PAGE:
Legislators field health care questions at Saturday forum in Willmar
WILLMAR — Health care was the main topic when two area legislators met with constituents in downtown Willmar Saturday morning.
State Rep. Dave Baker, R-Willmar, and Sen. Andrew Lang, R-Olivia, spoke with about 30 people at The Goodness Coffee House.
They provided an update on the 2017 legislative session,which included funding for a children's mental health facility in Willmar, increased funding for public schools and tax relief.
But when they opened the forum for questions, health care took over, with questions about health insurance premiums and drug costs. Baker and Lang agreed federal health care discussions have caused uncertainty. They did offer some ideas for state actions.
During the 2017 session, the Legislature passed a relief plan for residents whose health insurance premiums had shot up more than 25 percent.
States may have more control over health care regulations and plans in the future, Baker said.
"Everybody knows it has to change, but we can't just end it," he said of the federal Affordable Care Act. "It's a lot of work, and there are no simple answers."
Health care is the fastest growing part of the budget and the state's options to control it are limited, Lang said.
If a repeal of the ACA is adopted, "I think Minnesota would be OK; I think we would come up with a plan that would work," Lang said. "I don't know about other states."
One man, who's had a heart transplant, said the price of his daily medication had increased rapidly in recent months, and he couldn't get an explanation from the drug company.
"We need to find a way to make things more transparent," Baker said, adding he's experienced similar situations. He offered to sit with the man when he calls the drug company.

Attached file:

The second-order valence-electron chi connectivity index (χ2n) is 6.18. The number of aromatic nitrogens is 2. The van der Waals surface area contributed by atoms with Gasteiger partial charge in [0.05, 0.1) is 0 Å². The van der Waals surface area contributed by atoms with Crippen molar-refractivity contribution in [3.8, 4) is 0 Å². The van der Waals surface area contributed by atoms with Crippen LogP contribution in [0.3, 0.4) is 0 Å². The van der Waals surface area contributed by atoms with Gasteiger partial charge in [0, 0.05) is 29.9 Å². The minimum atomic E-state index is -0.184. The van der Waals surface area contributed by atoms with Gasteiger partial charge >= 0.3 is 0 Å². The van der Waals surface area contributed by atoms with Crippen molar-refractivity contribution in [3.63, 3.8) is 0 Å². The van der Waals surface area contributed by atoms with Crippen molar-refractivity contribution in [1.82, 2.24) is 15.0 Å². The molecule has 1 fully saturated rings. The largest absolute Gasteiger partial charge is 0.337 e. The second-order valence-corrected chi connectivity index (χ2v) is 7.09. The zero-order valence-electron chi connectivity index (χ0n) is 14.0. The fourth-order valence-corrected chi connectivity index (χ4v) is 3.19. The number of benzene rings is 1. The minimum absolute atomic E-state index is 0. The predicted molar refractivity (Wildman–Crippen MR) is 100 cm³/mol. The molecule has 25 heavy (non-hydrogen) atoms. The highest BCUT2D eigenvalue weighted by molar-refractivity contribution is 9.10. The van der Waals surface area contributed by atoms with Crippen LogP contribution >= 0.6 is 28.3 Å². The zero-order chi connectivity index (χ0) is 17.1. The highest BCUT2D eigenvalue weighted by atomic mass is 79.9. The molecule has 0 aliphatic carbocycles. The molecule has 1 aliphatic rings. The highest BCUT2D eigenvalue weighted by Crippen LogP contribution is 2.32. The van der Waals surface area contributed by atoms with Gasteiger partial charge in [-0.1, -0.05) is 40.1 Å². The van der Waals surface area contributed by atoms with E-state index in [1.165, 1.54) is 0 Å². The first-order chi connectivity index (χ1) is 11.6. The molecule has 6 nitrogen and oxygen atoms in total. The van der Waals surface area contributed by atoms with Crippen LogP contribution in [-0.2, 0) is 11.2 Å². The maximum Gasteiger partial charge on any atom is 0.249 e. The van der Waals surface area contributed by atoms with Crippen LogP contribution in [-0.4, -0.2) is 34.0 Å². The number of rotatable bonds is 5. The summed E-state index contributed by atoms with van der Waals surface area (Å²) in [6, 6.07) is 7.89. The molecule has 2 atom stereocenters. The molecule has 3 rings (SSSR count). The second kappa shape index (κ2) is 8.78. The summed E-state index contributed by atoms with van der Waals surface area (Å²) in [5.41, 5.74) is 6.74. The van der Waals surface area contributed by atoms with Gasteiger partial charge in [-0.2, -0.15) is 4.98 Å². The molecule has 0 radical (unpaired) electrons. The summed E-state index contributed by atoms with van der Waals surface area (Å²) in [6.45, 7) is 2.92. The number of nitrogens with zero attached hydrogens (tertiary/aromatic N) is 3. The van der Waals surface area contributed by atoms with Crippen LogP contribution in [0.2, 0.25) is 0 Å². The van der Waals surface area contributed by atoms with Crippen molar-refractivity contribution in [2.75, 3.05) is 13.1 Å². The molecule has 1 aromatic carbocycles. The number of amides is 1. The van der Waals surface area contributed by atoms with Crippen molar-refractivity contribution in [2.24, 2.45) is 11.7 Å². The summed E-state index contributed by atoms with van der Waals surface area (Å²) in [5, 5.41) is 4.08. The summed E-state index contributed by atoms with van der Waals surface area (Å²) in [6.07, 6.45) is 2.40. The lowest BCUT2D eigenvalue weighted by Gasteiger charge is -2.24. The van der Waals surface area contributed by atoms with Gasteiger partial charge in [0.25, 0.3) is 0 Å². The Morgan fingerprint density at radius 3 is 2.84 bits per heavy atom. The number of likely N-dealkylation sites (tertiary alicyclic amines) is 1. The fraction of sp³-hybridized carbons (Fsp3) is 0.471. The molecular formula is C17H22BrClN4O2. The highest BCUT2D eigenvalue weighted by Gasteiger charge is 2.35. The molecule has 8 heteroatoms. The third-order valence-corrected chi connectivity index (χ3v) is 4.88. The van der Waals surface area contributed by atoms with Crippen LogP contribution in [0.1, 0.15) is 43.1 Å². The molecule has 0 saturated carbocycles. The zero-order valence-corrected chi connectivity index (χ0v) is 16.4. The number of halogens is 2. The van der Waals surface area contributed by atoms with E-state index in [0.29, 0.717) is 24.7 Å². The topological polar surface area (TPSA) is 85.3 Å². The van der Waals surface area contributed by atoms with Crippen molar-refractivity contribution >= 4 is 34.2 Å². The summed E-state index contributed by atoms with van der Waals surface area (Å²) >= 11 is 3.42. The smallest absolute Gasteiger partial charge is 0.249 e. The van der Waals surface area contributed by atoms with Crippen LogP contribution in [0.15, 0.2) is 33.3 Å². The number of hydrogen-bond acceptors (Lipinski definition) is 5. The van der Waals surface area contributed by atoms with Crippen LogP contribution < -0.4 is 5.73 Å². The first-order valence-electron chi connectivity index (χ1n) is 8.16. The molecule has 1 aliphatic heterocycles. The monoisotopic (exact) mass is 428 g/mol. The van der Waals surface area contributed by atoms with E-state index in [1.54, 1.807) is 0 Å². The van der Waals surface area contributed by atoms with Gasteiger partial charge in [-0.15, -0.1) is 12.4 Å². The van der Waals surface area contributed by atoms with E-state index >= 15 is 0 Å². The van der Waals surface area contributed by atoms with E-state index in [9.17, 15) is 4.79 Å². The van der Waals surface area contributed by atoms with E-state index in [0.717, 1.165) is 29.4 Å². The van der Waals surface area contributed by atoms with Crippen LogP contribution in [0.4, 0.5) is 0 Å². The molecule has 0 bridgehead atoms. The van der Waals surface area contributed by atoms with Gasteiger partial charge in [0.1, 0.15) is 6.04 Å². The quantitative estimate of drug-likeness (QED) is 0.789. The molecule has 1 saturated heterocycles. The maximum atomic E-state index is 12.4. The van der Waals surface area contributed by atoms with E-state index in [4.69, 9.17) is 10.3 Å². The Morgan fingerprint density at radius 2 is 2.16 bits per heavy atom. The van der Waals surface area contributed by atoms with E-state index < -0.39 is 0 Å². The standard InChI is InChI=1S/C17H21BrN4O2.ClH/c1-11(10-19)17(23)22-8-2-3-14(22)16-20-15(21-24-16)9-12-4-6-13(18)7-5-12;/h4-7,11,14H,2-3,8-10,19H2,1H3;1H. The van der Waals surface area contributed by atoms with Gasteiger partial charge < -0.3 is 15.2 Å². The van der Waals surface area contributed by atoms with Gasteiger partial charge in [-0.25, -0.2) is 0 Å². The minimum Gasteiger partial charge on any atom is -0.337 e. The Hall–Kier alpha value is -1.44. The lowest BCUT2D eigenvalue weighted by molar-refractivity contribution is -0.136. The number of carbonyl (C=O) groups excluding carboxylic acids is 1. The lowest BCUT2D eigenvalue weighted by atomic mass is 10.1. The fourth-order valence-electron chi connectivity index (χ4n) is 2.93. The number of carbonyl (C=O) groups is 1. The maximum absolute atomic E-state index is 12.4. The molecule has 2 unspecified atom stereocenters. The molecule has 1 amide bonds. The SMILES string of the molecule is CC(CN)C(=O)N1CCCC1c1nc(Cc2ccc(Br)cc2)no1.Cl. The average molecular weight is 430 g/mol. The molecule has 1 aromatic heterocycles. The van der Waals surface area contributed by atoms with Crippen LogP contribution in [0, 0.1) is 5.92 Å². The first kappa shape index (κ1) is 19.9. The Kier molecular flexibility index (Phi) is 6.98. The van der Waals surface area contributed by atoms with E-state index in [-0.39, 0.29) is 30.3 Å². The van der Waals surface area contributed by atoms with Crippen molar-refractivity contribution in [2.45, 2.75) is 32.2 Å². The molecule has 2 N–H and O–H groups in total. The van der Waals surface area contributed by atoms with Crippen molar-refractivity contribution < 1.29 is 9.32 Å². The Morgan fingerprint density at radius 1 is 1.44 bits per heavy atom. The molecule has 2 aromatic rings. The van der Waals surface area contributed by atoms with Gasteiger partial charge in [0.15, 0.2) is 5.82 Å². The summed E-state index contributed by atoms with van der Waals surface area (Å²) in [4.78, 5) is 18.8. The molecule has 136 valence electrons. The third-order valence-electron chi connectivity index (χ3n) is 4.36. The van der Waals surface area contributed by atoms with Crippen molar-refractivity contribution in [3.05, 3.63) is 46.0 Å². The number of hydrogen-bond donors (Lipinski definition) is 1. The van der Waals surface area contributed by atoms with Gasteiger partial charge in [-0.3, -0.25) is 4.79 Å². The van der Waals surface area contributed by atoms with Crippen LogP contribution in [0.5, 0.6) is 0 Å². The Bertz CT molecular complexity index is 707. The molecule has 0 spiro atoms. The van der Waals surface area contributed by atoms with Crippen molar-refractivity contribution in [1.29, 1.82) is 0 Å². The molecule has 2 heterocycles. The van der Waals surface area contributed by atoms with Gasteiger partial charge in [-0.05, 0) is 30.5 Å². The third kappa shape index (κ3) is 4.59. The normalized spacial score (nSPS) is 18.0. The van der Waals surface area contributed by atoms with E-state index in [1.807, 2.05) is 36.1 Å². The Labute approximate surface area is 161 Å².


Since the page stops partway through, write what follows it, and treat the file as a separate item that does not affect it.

Baker said the Legislature is asking many questions about how prices are determined, as "everybody along the way (in the system) gets a cut; we've got to follow the money on this one."
One man complained about regulations and about people using health care who had "never had to pay out of their own pocket" and were "too lazy" to work.
"Some people can't help themselves," Baker said. "I'm OK with helping those people."
While there may be some people who could go to work, Lang said, not all can. "I think we are a compassionate society as a whole."
Everyone wants and needs health care, but "it's very expensive, no matter what we do," he added.
A woman who had been a nurse at Rice Memorial Hospital for 38 years asked if they are following talks that could lead to Rice being affiliated with CentraCare. "We have real concerns what it means for our patients, our community and the employees," she said.
Baker said he was "cautiously optimistic" that the talks will lead to a good outcome. "Let me know if you see issues we should be talking to them about," he told her.
Immigration came up when a man asked if the legislators could do anything to support Melvin Siu, an undocumented immigrant who was arrested in Willmar a few weeks ago.
Siu has children who are U.S. citizens and has said he fears for his life if returned to his native Guatemala. He reportedly has no criminal record and has been a member of the Willmar community for a decade.
Immigration is a federal issue, Baker said, but he said he wanted to learn more about the situation and may be able to make calls or write a letter of support. "There's no easy answer," he said. "We've got to find a way to make these people legal."
Lang said the process of gaining legal residents is long, difficult and expensive. He, too, said it would be good to find a way to help someone who was a productive member of the community.